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Tobacco
Timeline
by Erowid
700 CE In 2012, Dmitri Zagorevski and Jennifer Loughmiller-Newman demonstrated via GC/MS and LC/MS chemical analysis that a Mayan ceramic vessel had contained unburned tobacco from around 700 CE.    [More Info]
Oct 12, 1492 Christopher Columbus lands on the beaches of San Salvador in the West Indies and is offered fruit, wooden spears, and dried tobacco leaves by the natives. 1  
Nov 1492 Two of Columbus's crew (Rodrigo de Jerez and Luis de Torres) become the first Europeans to witness the custom of tobacco smoking. de Jerez becomes a confirmed tobacco smoker, probably the first European to do so. 2  
16th Century Xochipilli statue carved. Aztec statue depicts the Prince of Flowers decorated with 6 psychoactive plants: mushrooms, tobacco, morning glory, sinicuichi, cacahuaxochitl, and one unidentified.   
1518 Juan de Grijalva lands in Yucatan, observes cigarette smoking by natives. 1  
1530 Bernardino de Sahagun, a missionary in Mexico, distinguishes between sweet commercial tobacco (N. tabacum) and coarse tobacco (N. rustica). 1  
1535 First printed source to contain a reference to tobacco smoking is published in Gonzalo Fernandez de Oviedo y Valdes's Historia general y natural de las Indias, islas y tierra-firme del mar oceano. 2  
1556 Andre Thevet brought the first tobacco (N. tabacum) to France from Brazil. 1  
1559 Tobacco is dubbed "Nicotina" in honor of Jean Nicot, the French ambassador to Portugal, who sent it from Portugal to the French court as a medicine, beginning its spread in upper-class circles. 3  
1560 Indians along the Rio Guaviare in Colombia take yopo along with tobacco.   
1561 Tobacco first introduced in Italy by Cardinal Prospero di Santa Croce. 1  
1565 Tobacco seeds are introduced into England, but smoking does not spread until Sir Walter Raleigh makes it fashionable in the court in the mid-1570s. 3  
1570 First known picture of a tobacco plant printed in Europe. Accompanied by a diagram of a smoking tube made of plant materials used by Indians and sailors. 1  
1571 Although smoking for pleasure is still controversial, tobacco as a medicine is almost universally approved. Nicolas Monardes devotes the second part of his book on New World plants to a lengthy section on tobacco, recommending it as an infallible cure for 36 different ailments. Summing up current beliefs regarding this much-praised herba panacea, or holy herb, Monardes' work (1571, 1574) becomes the fundamental source for all subsequent pro-tobacco literature. 3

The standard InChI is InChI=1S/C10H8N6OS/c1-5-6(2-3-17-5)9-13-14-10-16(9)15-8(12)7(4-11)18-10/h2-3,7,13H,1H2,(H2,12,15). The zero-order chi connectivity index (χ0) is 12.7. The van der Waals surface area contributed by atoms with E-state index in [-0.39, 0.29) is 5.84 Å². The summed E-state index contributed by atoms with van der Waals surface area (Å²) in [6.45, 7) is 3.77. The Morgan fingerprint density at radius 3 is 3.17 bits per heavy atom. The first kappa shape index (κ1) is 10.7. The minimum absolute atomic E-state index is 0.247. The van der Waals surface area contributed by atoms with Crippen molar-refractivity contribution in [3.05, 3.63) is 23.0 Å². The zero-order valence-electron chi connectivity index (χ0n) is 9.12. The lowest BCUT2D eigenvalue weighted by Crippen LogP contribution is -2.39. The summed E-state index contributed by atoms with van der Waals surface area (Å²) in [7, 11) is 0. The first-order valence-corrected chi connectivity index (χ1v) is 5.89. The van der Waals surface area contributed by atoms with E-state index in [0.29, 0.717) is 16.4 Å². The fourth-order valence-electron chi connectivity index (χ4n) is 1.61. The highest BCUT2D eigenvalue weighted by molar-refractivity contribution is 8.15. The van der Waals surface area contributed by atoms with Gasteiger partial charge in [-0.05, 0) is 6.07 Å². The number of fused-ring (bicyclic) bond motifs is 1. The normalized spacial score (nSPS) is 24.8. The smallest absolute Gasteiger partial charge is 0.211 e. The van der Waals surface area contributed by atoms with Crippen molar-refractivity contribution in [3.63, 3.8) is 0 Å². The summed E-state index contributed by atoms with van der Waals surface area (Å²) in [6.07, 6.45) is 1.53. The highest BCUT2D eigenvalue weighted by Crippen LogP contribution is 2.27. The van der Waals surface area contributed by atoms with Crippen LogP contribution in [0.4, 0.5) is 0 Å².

1575 - 1600 China/Japan. Limited smoking is apparent in S. China, probably introduced by Portuguese sailors and merchants. 3  
1575 - 1600 England. Smoking becomes the "duty" of every man of fashion; tobacco is worth its weight in silver. Numerous publications praise its medicinal virtues, starting with John Frampton's translation of Monardes, titled Joyful Newes Oute of the Newe Founde Worlde (1577). 3  
1575 - 1600 Italy. Tobacco is cultivated as a medicinal herb in Tuscany and Rome, but there is no evidence that it is widely smoked. 3  
1575 - 1600 Turkey. Sultan Murad II cultivates tobacco as a novelty and a medicine after smoking is introduced by the English. 3  
1585 Tobacco was being cultivated by European settlers in North Carolina. 1  
1603 Japan. Cultivation of Tobacco begins and smoking spreads among all classes, prompting several severe imperial prohibitions (1603+). Prohibitions are governed by fears over outbreaks of fires, foreign influences, and interference in the cultivation of more valuable food crops such as rice. Despite increasing penalties, including property confiscations, death threats, fines and imprisonment, all bans fail. The prohibitions gradually fall into disuse from lack of enforcement. 3  
1628 Virginia was given a monopoly on tobacco exports to England. 500,000 pounds of tobacco were shipped. 1  
1638 1,400,000 pounds of tobacco shipped from America to Britain. 1  
1638 China. The Ming emperor decrees any person trafficking in tobacco will be decapitated (1638), the decree proves ineffectual as smoking spreads within the court. A second prohibition is issued in 1641. 3  
1639 Governor Kieft bans smoking in New Amsterdam (New York). The populace ignores his decree. 1  
1642 Papacy. Two papal bulls ban tobacco use by the clergy under penalty of excommunication (1642,1650). 3